Well, you know, I love the whole Nuggets box set too. It might just be that I'm far too into this kind of sound. If nothing else, I feel this one's a masterpiece of the acid rock genre, if that is actually a genre. Anyway, you're hardly the first to disagree with me here. I do feel bad, though, that I've disappointed you several days in a row. I fear tomorrow's might not be much better....

  5. It was interesting to read your post on this song because it's the only song on Revolver that I usually skip. To me it's always been the weakest song on Revolver.

    My theory is that John didn't let Paul participate on this song because it was about an acid trip the other 3 had taken, and Paul was the only one who had, thus far, still refused to indulge. Of course that's completely hypothetical, but the boys certainly put a lot of pressure on Paul to conform, didn't they? I don't buy that they can't remember what the fight was about.

  6. I'm surprised to read people not liking She Said, She SAid. I had taken it for granted that it was among everybody's favourite Revolver tracks.

    Also surprised to learn you frequently disagree with Ian MacDonald. I go back to his book again and again. I don't always agree with him, eg. he hates Across the Universe and Helter Skelter, but for my money 'Revolution in the Head' is the best book written about the Beatles. Tim Riley is fine, but his 'Tell Me Why' isn't a patch on MacDonald's book.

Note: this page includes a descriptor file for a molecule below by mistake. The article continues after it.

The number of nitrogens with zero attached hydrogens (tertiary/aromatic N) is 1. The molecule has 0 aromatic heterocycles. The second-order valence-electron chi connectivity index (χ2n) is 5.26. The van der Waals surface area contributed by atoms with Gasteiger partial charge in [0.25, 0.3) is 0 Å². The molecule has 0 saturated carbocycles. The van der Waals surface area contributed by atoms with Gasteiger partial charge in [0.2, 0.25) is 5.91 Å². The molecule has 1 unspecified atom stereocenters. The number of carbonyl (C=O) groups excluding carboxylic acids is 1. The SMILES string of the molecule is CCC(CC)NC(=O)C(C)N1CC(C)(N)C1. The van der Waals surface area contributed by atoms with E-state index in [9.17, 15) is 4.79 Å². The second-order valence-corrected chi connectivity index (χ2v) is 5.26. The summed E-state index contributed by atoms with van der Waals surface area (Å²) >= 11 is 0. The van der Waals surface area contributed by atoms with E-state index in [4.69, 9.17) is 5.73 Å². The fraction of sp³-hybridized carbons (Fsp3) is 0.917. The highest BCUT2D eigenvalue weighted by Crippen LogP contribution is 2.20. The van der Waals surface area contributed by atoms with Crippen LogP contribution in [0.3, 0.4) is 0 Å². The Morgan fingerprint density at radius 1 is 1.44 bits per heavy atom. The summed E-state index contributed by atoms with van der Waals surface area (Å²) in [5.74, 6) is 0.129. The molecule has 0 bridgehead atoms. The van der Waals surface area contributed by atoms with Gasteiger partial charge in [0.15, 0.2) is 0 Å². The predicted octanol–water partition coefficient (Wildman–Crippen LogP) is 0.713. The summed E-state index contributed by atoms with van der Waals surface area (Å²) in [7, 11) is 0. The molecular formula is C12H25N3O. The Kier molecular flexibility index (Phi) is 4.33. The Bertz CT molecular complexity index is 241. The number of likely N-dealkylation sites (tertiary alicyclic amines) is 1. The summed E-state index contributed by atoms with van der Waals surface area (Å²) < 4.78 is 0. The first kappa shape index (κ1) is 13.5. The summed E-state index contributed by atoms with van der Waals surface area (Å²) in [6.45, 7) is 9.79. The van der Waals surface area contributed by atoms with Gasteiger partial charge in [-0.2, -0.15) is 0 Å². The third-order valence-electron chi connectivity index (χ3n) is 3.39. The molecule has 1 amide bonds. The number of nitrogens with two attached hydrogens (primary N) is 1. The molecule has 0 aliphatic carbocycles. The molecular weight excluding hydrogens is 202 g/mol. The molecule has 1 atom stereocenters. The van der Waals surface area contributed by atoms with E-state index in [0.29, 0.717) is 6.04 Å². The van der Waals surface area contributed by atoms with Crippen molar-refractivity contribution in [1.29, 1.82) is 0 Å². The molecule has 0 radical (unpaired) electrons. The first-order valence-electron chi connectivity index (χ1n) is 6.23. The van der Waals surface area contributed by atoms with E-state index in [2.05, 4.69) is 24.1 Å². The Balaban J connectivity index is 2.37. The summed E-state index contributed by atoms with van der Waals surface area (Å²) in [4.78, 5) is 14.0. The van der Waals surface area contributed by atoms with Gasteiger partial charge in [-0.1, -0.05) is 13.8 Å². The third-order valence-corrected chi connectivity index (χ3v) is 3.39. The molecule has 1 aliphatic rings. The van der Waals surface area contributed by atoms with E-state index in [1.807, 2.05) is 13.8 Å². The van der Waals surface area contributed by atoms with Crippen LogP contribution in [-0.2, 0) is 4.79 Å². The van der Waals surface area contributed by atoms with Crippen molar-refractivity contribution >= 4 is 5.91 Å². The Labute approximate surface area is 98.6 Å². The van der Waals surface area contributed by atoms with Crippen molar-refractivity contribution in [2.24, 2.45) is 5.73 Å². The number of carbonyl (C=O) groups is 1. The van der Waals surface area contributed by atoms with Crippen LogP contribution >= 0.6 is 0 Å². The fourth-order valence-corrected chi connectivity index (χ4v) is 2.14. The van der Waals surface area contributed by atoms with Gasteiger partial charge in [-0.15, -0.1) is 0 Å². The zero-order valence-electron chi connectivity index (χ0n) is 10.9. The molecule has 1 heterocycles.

Yet more surprised to see someone (Frank?) avobe posting that the don't like this sort of track because of 'the drug aspect'. Um, mid to late period Beatles and drugs? Kinda go together, man!

    Anyway, what I'd really like to see you post, is some comparisons between the new stereo and mono masters. Revolver sounds great in mono, to me. But I find teh mono WHite Album far too boomy and monolithic, I prefer the stereo, which is not what I expected.

    Keep up the fantastic work, this is a great blog.

    John Carvill

  7. Paul Lewis here (fellow Coro Allegran of Megan's). "She Said She Said" is one of my favorite tracks too. One thing I love about it is the constant alternation in timbre between stinging (lead guitar line) and soft (much of John's and group's vocalizing). They do that kind of thing on other tracks too, e.g. "I've Got a Feeling," where Paul's rough-guy voice contrasts with John's emollient opening vocals.

  8. John, I actually do really love Ian MacDonald's book, even though I frequently disagree with him. He's a great writer, and he makes me think about a lot, but he has a few biases that leave slimy trails behind them-- there's an anti-John bias that I suspect is really an anti-psychedelic drugs and anti-"rock" bias (as opposed to "rock and roll"). I know that Riley has biases too, but they're more in line with mine, and seeing as how I'm only human, I like reading people who agree with me. :) Plus he makes my arguments in a more elegant way than I ever could.